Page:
Developing a large, written long term research project (i.e. the senior thesis) typically requires a series of skills, approaches, and writing styles that students may not have had the opportunity to explore in their other classes. Students enrolled in this course will be working through the early stages of an independent, written long term research project and will explore the form and function of research writing genres within their own field of study. In order to do this, they will discover and utilize tools for managing large scale writing projects, such as task and time management, setting incremental deadlines, and keeping research/reading journals. They will explore a variety of generic writing styles, such as description, synthesis, and analysis. And, they will practice good writing habits, such as communicating with collaborators (i.e. a thesis sponsor), and mitigating distractions, isolation, procrastination, and perfectionism. Further, they will develop and apply knowledge of writing processes, such as brainstorming, searching for patterns, organizing, reorganizing, revising, refining, and proofreading. Class will consist of discussing readings, reviewing strategies and resources, group work, and focused writing time. Students are responsible for the development of the research and field-specific content of this project, and the course will offer the opportunity for students to explore and develop their strategies for communicating that content through writing.
This course will offer an introduction to the theory and practice of one-on-one peer instruction, specifically in the field of writing. Students will develop a foundation in theory and practice in writing studies, education, and communication from which they will be able to construct their own writing tutoring philosophies. Students will: explore ways in which learners approach reading and writing and why these approaches are highly individualized; consider the impact that previous literacy knowledge has on acquiring new literacy knowledge; discuss and explain practical approaches to tutoring; and observe and practice tutoring in the New College Writing Resource Center. This course is a requirement for any student who wishes to apply to be a student writing assistant (SWA) in the New College Writing Resource Center. There are no pre-reqs for this course.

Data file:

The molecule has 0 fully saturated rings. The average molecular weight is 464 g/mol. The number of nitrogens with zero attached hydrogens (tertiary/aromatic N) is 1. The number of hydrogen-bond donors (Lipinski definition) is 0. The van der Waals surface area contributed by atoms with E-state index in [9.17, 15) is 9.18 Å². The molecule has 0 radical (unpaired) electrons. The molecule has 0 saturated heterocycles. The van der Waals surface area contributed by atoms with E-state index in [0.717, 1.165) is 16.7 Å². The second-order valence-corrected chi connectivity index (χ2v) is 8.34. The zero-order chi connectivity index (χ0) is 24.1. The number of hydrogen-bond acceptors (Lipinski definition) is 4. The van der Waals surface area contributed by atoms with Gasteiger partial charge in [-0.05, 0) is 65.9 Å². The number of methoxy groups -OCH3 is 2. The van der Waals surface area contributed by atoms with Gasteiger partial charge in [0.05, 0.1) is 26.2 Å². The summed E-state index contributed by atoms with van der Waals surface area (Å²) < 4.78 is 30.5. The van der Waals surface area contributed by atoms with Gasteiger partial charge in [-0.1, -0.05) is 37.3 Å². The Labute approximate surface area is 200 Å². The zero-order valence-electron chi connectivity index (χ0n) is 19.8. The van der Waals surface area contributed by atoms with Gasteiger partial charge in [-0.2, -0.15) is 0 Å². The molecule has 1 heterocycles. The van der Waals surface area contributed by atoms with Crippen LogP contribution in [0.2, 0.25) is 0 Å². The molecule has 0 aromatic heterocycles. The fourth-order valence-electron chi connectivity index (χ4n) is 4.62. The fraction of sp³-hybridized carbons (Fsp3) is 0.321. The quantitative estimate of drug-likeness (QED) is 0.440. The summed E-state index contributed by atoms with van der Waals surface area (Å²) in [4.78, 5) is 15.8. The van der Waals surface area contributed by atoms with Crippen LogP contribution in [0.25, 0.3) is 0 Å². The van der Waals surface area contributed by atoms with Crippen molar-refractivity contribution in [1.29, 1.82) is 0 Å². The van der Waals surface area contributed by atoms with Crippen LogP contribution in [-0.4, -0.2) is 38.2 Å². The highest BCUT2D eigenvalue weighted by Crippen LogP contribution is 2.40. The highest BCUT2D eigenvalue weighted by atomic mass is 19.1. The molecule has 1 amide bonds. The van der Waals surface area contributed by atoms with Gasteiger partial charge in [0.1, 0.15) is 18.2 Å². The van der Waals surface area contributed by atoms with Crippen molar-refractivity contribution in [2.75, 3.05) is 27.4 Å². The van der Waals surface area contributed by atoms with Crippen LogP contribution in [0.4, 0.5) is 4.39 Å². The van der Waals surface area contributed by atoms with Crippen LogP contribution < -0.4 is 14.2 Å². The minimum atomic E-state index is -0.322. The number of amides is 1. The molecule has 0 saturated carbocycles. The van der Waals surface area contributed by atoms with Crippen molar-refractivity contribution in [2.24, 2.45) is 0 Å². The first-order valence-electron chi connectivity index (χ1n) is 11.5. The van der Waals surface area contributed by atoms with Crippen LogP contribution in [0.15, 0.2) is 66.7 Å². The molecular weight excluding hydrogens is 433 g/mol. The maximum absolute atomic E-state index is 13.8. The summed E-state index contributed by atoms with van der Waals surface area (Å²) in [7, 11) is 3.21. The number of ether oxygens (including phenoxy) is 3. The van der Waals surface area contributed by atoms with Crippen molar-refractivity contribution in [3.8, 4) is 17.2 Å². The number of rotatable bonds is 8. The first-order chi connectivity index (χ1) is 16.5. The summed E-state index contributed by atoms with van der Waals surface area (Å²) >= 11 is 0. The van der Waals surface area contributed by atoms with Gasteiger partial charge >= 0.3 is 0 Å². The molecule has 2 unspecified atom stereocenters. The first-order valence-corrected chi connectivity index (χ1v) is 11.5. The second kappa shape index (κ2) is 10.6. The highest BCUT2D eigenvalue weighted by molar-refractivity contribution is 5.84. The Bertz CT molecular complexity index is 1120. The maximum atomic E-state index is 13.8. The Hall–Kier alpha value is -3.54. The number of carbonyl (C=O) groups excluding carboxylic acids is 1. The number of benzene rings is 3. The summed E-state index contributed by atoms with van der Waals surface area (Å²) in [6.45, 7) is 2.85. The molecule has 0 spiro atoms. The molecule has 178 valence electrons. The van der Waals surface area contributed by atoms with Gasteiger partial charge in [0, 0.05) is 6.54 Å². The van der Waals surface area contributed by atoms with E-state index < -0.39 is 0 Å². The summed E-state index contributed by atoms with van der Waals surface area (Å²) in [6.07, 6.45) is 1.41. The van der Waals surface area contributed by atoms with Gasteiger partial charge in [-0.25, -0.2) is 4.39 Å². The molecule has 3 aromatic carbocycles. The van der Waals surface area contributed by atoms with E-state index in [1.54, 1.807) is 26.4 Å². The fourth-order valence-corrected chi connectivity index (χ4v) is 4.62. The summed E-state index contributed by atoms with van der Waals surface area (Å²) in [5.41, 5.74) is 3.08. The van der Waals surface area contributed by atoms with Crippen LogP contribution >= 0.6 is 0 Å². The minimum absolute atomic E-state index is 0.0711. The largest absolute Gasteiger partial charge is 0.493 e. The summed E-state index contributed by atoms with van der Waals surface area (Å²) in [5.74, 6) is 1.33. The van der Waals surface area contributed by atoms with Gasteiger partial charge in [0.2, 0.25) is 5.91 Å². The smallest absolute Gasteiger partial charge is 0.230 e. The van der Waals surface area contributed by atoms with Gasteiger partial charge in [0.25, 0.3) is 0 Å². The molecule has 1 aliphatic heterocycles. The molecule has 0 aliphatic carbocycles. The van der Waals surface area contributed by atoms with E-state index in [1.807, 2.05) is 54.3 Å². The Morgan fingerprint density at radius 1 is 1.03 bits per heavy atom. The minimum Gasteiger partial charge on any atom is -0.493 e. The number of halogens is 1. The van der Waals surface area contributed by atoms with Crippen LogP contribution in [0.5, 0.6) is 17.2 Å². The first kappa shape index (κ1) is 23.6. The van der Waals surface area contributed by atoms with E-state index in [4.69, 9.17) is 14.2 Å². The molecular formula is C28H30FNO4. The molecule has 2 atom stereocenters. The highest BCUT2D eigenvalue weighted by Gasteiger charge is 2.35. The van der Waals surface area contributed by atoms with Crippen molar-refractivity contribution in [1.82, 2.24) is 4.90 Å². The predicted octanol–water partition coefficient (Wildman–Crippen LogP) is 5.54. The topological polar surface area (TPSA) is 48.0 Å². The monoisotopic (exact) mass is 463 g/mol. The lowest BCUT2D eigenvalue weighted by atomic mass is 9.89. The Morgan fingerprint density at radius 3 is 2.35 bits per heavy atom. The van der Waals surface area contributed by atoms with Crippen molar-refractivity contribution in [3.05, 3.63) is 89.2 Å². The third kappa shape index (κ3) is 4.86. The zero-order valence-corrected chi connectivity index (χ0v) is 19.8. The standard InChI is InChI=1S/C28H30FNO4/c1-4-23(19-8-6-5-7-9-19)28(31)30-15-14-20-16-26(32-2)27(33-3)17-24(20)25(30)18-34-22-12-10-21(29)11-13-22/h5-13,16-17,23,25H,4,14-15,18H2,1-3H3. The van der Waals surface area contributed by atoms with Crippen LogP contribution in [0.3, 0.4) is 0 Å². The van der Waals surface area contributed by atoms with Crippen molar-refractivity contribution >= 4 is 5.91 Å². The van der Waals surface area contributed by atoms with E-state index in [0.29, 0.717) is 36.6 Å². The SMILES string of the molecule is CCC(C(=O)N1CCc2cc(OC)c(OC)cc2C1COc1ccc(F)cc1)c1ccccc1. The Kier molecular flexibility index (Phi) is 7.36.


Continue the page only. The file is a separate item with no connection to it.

Writing Studies courses are grounded in Writing about Writing theory and pedagogy, wherein the content of the course is writing. Students read and write about writing in order to think critically about their own writing and writing practices; subsequently, they often change many of their beliefs about writing, which then impacts their processes and strategies.
Students in Writing Studies courses not only learn procedural knowledge (“knowing what”: e.g. what a thesis is) but declarative knowledge (“knowing how”: e.g. how to analyze the rhetorical situation to know how to develop the appropriate argument). All Writing Studies courses include both formal and informal writing assignments, provide multiple opportunities for feedback/feedforward, and facilitate ongoing revision of writing processes and products.